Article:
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Best Sport Business Move: A level-headed approach to the problem we call McAfee Coliseum 

Closing the Third Deck

For years, season ticket sales for the Oakland A's have been abysmal. The reason was simple: The Coliseum was too big for baseball. Major league owners have known that fact for years -- that's why the most common adjective used to describe all the new ballparks has been "intimate." It's baseball code for smaller is better. With a capacity of more than 50,000, the Coliseum was anything but -- the word "cavernous" comes to mind. Not anymore. This year, A's new owner Lew Wolff decided to close off the stadium's expansive third deck, lowering the capacity to about 35,000. The A's have taken some heat from fans who liked the third-deck cheap seats, but it was a level-headed business move. Why was bigger not better? Couple of reasons. First, A's fans have never had to buy season tickets because the Coliseum rarely sells out. That created problems for team officials. It meant they never knew for sure how many fans to expect at a ballgame, so they didn't know how many staff members they needed for concessions. It also meant they couldn't accurately tell their advertisers how many fans would see their ads each game. From what we hear, season-ticket sales are up this year and the Coliseum is, ahem, a bit more intimate.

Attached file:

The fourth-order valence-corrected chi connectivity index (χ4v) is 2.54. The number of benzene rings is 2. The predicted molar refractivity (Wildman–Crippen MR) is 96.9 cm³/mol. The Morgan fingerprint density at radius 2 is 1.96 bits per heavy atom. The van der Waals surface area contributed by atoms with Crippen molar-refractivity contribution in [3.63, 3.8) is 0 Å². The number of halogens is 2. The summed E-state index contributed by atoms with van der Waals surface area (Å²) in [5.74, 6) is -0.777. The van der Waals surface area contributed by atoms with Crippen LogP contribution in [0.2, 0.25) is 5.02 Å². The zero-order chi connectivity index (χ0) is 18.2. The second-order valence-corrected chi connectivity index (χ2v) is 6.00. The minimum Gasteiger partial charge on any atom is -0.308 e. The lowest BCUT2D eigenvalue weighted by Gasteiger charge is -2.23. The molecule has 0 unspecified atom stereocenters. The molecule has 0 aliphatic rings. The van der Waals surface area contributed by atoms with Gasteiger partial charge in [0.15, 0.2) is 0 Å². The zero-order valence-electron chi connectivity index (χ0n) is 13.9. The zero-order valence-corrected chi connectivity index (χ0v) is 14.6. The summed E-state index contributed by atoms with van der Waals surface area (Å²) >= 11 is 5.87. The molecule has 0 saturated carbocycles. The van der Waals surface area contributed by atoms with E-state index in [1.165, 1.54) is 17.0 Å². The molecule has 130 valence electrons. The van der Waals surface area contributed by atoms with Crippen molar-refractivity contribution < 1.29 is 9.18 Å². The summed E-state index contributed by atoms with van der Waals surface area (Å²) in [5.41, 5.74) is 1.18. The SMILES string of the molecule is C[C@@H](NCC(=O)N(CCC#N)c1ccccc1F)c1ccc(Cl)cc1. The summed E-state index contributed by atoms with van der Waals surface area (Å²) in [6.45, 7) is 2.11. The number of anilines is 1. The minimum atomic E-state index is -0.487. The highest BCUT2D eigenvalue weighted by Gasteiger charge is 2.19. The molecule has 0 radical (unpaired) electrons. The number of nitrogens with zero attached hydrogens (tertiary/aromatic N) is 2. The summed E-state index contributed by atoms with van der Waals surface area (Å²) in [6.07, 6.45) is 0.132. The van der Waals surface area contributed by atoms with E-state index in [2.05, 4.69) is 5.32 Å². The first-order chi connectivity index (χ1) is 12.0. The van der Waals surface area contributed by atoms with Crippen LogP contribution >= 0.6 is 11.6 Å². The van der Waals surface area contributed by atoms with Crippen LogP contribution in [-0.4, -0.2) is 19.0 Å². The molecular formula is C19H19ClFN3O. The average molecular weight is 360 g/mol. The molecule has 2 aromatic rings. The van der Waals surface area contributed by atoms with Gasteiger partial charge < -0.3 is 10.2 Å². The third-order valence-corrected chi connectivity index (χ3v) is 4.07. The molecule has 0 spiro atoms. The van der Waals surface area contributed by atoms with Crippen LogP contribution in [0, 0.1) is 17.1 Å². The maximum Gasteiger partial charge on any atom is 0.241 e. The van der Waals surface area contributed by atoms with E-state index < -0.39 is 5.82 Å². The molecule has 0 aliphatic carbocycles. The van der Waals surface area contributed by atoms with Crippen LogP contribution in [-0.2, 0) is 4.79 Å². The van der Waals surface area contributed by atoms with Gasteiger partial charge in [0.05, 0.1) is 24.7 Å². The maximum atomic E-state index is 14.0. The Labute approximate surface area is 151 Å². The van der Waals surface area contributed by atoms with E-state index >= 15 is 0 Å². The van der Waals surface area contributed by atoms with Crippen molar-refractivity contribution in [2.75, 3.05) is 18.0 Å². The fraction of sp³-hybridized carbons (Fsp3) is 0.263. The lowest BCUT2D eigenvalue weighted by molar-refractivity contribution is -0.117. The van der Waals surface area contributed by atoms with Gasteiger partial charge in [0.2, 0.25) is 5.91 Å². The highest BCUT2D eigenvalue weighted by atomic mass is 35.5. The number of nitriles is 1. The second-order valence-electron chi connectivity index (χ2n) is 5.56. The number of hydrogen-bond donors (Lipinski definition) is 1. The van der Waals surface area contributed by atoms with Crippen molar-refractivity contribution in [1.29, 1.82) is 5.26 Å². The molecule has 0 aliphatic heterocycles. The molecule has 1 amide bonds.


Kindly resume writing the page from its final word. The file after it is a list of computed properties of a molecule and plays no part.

(Sorry, no information is currently available for other years in this same award category.)

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